J.D. Greear on a ‘Motive Check for Ministers”

September 15, 2008 at 9:29 pm Leave a comment

Today our church staff spent a few hours with J.D. Greear (not to be confused with T.D. Jakes…long story) at a retreat. J.D. is the pastor of The Summit Church in the Raleigh-Durham area of N.C. It was a really encouraging-challenging time for us as a staff, and me personally. J.D. shared God’s story as it pertained to his life and ministry. He also shared about the innovative ways that The Summit has been able to reach their community for the glory of God. But the most lingering thing that I walked away with came from one simple exercise he led us through.

J.D. gave us a list of questions that was intended to be a guide through a ‘motive purification process’. In ministry it is often easy to justify different things by using ‘God talk’. It is easy, as J.D. said, “for people with the idol of success to hide in ministry”. Often we wrongly base our success and failures on the opinions of others, and other standards that are far from our primary purpose as ministers; which is (in my opinion) to show/tell others of God’s mercy and grace in the Gospel of Jesus Christ through the power of the Holy Spirit. Ministry is about nothing else but the glory of God. It is good to check yourself often, so here are the questions,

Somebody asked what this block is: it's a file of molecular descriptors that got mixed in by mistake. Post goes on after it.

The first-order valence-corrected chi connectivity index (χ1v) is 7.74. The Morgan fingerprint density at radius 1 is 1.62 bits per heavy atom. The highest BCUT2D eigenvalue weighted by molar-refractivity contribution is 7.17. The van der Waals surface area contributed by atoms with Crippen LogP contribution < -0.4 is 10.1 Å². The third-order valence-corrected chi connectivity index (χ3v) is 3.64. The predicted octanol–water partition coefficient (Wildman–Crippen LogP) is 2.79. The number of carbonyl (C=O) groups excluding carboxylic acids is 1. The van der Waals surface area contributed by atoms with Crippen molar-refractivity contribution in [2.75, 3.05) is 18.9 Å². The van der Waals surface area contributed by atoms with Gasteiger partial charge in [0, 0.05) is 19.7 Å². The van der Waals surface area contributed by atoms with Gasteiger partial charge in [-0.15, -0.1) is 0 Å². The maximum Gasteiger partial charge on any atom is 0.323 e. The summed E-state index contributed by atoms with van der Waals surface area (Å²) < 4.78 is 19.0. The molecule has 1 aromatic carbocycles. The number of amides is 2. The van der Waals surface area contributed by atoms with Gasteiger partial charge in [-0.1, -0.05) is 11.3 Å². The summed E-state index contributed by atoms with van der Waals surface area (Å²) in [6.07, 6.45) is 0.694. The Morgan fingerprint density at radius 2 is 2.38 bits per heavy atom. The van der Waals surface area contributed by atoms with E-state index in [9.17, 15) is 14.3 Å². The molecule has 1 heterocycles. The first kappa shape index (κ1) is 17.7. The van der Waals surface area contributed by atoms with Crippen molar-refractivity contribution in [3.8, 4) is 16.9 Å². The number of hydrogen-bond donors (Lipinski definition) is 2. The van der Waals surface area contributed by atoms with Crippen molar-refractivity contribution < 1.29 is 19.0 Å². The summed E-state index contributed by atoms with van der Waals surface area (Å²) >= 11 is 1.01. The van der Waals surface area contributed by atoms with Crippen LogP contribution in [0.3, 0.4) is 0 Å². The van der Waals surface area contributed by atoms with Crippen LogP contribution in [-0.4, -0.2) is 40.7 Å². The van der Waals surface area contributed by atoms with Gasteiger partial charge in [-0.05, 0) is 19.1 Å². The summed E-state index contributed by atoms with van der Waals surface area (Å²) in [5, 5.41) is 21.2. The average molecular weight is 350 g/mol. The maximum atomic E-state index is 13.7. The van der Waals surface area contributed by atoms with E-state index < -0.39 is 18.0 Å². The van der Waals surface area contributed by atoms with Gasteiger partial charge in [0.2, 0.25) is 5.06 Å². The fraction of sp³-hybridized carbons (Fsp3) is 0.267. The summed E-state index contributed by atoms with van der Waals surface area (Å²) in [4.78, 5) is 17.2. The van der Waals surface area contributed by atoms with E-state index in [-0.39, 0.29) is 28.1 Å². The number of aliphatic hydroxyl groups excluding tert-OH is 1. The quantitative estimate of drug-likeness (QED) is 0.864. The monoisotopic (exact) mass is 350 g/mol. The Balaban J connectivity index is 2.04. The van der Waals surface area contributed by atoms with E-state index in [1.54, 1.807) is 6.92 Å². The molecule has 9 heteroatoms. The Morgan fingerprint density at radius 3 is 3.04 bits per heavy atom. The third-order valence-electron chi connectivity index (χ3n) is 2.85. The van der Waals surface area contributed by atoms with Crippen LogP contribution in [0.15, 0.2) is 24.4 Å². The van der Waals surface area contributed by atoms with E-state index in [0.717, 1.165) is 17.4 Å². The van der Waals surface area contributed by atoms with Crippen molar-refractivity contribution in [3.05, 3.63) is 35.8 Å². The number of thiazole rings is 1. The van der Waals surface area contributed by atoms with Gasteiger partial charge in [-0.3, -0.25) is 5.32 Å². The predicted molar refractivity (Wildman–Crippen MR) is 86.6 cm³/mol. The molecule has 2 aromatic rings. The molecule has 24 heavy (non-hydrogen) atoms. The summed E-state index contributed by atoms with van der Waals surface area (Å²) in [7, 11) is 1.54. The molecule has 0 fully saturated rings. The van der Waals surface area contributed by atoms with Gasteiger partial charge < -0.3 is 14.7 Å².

1. When are you most depressed?

2. What makes you really angry?

3. At what point in your life are you the happiest?

4. What makes you worry the most?

5. What do you look down on others about?

6. What has made you bitter in life?

7. Whose approval do you seek?

8. If you could change one thing about your life right now, what would it be?

9. Where do you turn for comfort?

10. What do you really sacrifice for?

I don’t think I need to apply these for you, they are pretty clear. These questions are very revealing of our sinful motives, yes…even in ministry.

Note: This reminds me of a poem that C.S. Lewis once wrote (Click Here).

Entry filed under: Personal, Religion, Thoughts.

The Books that ‘Shaped’ C.S. Lewis David Horner on ‘The Fallibility of Ministers’

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